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Post Reply Does a character have to be good to make you emotional for them
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Posted 6/10/15
I think if they at least explain the character's background/past, then yes.There's nothing I hate more than hearing a story about some character I just learned about and being forced to feel sad for them when I don't even remember their name. If you're gonna tell a sad story at least make a full background on the character.
Hanzo from Naruto is a decent example, not many people empathized because most of what he did was left in the dark. No one ever really knew what his motivation was, there were too many missing pieces (plot holes?) about his story.

Anyone can empathize with a bad or annoying person with troubles/problems, but a boring character dying in the first 3-4 episodes is against my Law of Anime almost. A pointless death makes it even worse.
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Posted 6/10/15
No, not really.


If Nanoha died, I would be happy actually.
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Posted 6/10/15 , edited 6/10/15

LITVoid wrote:

No. What causes a character to be engaging in any sense of the word is depth. This goes for 'good' or 'evil' characters. Ultimately if they're a shallow representation of what a person acts like, then it's impossible to have any meaningful emotional interaction with them. This is why some shows, when killing off cast come off as so forced and boring. Remember, engaging characters are better than creating static good or evil characters.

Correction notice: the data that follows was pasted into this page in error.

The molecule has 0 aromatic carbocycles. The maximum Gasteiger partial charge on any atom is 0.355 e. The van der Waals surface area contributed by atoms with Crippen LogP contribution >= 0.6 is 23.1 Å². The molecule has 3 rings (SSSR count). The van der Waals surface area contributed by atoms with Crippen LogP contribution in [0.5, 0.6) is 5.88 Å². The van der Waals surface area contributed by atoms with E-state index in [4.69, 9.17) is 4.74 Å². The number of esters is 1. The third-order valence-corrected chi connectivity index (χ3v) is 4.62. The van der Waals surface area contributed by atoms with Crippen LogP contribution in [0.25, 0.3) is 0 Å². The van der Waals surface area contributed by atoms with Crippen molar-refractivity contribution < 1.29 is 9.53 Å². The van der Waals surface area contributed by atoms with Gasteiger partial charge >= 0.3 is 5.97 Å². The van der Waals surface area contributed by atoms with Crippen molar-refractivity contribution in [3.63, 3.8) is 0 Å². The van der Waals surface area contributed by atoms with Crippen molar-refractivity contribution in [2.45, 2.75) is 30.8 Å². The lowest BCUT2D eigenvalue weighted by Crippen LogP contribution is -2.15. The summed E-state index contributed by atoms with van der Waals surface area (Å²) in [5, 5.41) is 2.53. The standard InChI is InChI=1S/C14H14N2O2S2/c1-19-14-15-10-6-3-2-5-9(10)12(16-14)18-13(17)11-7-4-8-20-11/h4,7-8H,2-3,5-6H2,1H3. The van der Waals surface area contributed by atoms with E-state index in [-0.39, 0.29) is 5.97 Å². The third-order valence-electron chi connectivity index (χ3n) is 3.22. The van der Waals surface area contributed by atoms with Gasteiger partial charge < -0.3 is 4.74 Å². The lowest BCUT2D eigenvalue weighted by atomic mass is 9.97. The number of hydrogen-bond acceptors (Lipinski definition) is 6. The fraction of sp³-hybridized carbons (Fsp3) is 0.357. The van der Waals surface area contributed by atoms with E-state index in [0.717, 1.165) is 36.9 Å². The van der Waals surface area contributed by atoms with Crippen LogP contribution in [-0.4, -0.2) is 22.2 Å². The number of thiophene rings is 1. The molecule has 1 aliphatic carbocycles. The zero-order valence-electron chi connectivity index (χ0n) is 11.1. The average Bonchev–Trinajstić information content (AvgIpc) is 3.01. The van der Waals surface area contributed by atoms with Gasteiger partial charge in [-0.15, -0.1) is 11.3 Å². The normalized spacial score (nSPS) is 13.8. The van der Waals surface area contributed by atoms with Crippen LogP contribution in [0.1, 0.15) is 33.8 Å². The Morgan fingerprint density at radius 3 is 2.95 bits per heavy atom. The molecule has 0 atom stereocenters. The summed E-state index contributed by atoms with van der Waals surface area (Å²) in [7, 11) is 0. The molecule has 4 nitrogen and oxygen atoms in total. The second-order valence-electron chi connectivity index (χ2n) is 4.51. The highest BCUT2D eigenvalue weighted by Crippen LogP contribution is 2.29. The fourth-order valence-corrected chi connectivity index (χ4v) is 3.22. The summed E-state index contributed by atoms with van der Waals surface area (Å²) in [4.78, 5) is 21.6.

Thats my answer too.
If the writting of the character is shallow then you wont feel anything . A writer must go into the depth and detail of a character to develop then and if the seiyuu is believable in ones voice acting , then it may most likely result to any emotional response from the viewer
I took up acting for many years and my instructor was big in character development, we used scripts and plays from writers who were good in character development but then its upto the actors to make them real. And seiyuu do have time knowing their characters .
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Posted 6/10/15

BlueOni wrote:


xxJing wrote:

Well I suppose then every Shonen does it.


I don't think any masters died in Kenichi the Mightiest Disciple, so you may have just picked the wrong one. Either way it's an event which fits neatly into action series' plot lines, and because it's so visceral, so basic, and so emotionally gripping it's unsurprising that it would be very common. I can get attached to characters pretty easily, so it often works for me. I know just what you mean about those sort of deaths, memory sequences, and revenge fights being compelling.


Just watched Kenichi the Mightiest Disciple the other day no master die but last 3 episodes are epic great anime love different styles of martial arts
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